It is no surprise that most of the films we see as American’s about WWII are centric to the Allies fight, very rarely do we get a glimpse to what it was like on the other side. I was excited about ‘Downfall’ because besides a few notes from History books, I had no idea what it would have been like to be on the losing side of the war. That is where ‘Downfall’ begins.
The German/Austrian film was directed by Oliver Hirschbiegel, and written by Bernd Eichinger, who used various books and memoirs (including that of Hitler’s Secretary Traudl Junge who appears as one of the man central characters) to assemble the stunning script. The film opens with a short clip from the 2002 Austrian documentary ‘Blind Spot: Hitler’s Secretary,’ then moves right into 1942, with Hitler (Bruno Ganz) picking Traudl Junge (Alexandra Maria Lara) from a group of young women to be his personal secretary.
We then move forward to April 20, 1945, Hitler’s 56th birthday, with the Soviet army 12km from the center of Berlin. Hitler has put “Clausewitz” into effect, and we see papers being burned, and artwork moved, and Himmler moving out of Berlin (Ulrich Noethen), planning to surrender to the Allies.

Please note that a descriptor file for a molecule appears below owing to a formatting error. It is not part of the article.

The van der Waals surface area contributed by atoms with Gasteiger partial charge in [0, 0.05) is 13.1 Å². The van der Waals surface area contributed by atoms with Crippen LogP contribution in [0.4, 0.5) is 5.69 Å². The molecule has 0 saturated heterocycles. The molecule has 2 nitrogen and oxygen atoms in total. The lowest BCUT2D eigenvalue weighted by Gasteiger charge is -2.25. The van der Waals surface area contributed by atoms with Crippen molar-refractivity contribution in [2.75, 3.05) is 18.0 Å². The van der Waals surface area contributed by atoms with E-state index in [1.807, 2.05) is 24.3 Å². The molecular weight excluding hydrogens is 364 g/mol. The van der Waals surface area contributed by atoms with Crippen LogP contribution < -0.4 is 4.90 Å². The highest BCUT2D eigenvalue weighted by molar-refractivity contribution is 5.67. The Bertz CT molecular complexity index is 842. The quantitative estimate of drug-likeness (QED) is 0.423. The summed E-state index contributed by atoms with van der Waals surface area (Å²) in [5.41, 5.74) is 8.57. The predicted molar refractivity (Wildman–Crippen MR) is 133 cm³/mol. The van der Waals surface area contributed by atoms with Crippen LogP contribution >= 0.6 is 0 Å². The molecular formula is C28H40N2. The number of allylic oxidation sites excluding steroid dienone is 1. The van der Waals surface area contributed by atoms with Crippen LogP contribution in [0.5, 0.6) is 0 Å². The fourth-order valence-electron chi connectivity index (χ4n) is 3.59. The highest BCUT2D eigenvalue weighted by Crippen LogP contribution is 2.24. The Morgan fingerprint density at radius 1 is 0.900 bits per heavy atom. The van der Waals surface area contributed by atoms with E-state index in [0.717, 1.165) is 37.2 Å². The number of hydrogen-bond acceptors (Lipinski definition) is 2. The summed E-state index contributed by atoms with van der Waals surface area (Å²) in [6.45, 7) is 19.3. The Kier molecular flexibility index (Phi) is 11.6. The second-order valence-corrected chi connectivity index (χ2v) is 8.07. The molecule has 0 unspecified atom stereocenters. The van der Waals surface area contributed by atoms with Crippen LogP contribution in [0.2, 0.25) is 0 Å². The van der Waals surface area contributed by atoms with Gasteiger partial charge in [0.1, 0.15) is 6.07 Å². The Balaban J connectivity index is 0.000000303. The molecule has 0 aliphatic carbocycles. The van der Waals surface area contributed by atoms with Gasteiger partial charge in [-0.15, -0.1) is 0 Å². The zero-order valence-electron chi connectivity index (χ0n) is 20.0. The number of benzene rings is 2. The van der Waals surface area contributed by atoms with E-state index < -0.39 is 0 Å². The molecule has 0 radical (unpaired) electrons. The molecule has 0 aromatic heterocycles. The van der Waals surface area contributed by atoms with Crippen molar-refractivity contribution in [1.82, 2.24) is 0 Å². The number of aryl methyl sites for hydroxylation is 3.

It’s fascinating to see Hitler and his inner circle, still holding to their ideal, while the world around them is clearly crumbling. The film contains some disturbing imagery and action, all motivated by their dream of the Third Reich.
When I rented the film, for some reason I thought it’s only focus would be Hitler’s story, but the subplots are really what make this film. The story of SS Doctor Ernst-Günther Schenck (Christian Berkel), Joseph Goebbels (Ulrich Matthes) and his family, the Hitler Youth that were fighting in Berlin, I could go on forever.
The film is excellent at not necessarily picking a side, but presenting the events as neutral as possible. Hitler is portrayed as he was remembered by the way the memoirs the film was based showed him. A man with an idea (as messed up an idea as it was), holding on to his beliefs (as disturbing as they were), despite the doubt by his inner circle that they had any chance of continuing on. One of my favorite parts of the film was when one of his General’s remarks about Hitler’s orders that he is ordering counterattacks to armies that exist only on maps.
With excellent performances, art direction, cinematography, and writing, as far as this reviewer is concerned, this is the definitive film about the downfall of Hitler, and the Nazi party.